George Lucas' THE PHANTOM MENACE
Movie review by Dennis D. McDonald
Review of the 2-Disc DVD Edition
When I first saw this movie in the theater I was bored. My reaction is much more positive with this 2-DVD set.
I’m not a Star Wars fanatic though I do recall with affection waiting in line outside the Uptown Theater in DC for the premiers of all three of the other episodes. Not being a series fanatic, my reaction to this movie initially was quite subdued. I had modest expectations.
This DVD sheds a very different light on the film and on the processes involved in creating it. If you like moviemaking, this is a great DVD to have.
PHANTOM MENACE is a big, big film. Details are missed on the first viewing. Literally, Lucas and team are World Creators. We may not agree with or like their visions, but they imagine on a large scale and have the money, talent, and technology to create worlds.
I for one, would have explored different types of aliens, the group involved in the pod race making me think more of weird animals than creatures from another galaxy. But that’s a difference of opinion. The pod race is still spectacular, no matter what the non-humans look like.
That said, Lucas has created and put on film images that are only possible in dreams, and he has populated these worlds with human and nonhuman characters that interact in a near-real way. We may not like all the characters, but they are there, front and center, interacting with the humans.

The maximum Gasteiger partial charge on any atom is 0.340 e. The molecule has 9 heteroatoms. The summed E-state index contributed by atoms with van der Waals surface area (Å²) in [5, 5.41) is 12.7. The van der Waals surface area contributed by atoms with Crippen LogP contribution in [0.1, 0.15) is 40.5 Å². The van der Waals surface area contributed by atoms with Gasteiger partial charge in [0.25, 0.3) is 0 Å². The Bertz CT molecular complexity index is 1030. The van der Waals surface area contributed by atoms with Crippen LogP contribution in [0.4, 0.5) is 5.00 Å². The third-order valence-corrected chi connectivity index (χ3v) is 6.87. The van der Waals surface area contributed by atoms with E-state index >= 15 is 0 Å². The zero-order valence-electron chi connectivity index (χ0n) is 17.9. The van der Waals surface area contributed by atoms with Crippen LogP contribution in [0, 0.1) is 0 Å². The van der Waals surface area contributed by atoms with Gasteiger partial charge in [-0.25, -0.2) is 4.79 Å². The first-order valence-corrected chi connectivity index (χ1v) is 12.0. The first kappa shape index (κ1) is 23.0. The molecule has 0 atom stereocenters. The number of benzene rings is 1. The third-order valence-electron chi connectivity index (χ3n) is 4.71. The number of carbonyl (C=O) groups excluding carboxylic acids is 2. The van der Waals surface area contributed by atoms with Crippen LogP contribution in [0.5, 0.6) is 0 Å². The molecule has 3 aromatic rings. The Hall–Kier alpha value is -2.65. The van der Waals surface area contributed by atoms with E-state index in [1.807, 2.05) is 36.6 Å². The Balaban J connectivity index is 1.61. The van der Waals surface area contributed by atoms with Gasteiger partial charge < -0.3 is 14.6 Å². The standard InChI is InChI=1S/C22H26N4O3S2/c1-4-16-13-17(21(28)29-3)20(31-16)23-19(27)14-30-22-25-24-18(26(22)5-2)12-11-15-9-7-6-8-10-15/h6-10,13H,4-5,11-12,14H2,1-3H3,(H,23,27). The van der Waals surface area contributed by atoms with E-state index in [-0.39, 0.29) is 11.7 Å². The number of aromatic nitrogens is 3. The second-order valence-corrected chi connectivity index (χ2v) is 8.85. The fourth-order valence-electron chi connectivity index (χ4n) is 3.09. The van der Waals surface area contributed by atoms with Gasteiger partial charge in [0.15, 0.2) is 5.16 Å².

My favorite is Watto, the shop keeper. The first time I saw him, I just thought him grotesque. Studied closer, his mannerisms, expressions, and miniscule facial movements all work together to create a believable character. He is an awesome achievement, technology in the service of art and entertainment.
It’s clear that a lot of folks are very devoted to the “Star Wars Universe,” or whatever it’s called. It’s like a cultural myth, and that’s fine. I would prefer to see a different type of science fiction, less fairy tale. Star Wars is very much a fairy tale. I sense in The Phantom Menace that Lucas is taking his role of cultural icon very very seriously, and that’s both good and bad. It’s good in that he is able to entertain a great multitude of interested people while exercising his imagination, and make a good living while doing it.
It’s bad, though, in that there seems to be a limitation to how far he can go with the popular myth due to social and cultural restrictions. It would have been much much more interesting to me, for example, for there to have been more exploration of Darth Maul’s character, his evil, and how that provided him with a justification for his personality and actions. But that would be too realistic, and too far from the fairy tale nature of Star Wars. There’s a lot of destruction in The Phantom Menace, but very little blood. And even though Lucas can put anything he dreams onto the screen, the dreams that he does choose are strictly designed and very mainstream.
All in all, this DVD and its extras, the quality of the audio and video, and the quite interesting exploration of the creative efforts make this one of the best DVDs to come along in a long time. The whole in this case is greater than the sum of the parts, and some of the parts are pretty spectacular.
For a different use of cinema technology, and one that is even more spectacular because it, outwardly at least, is based on more folklore-based myths and legends, see LORD OF THE RINGS: THE FELLOWSHIP OF THE RING.
Copyright (c) 2002 by Dennis D. McDonald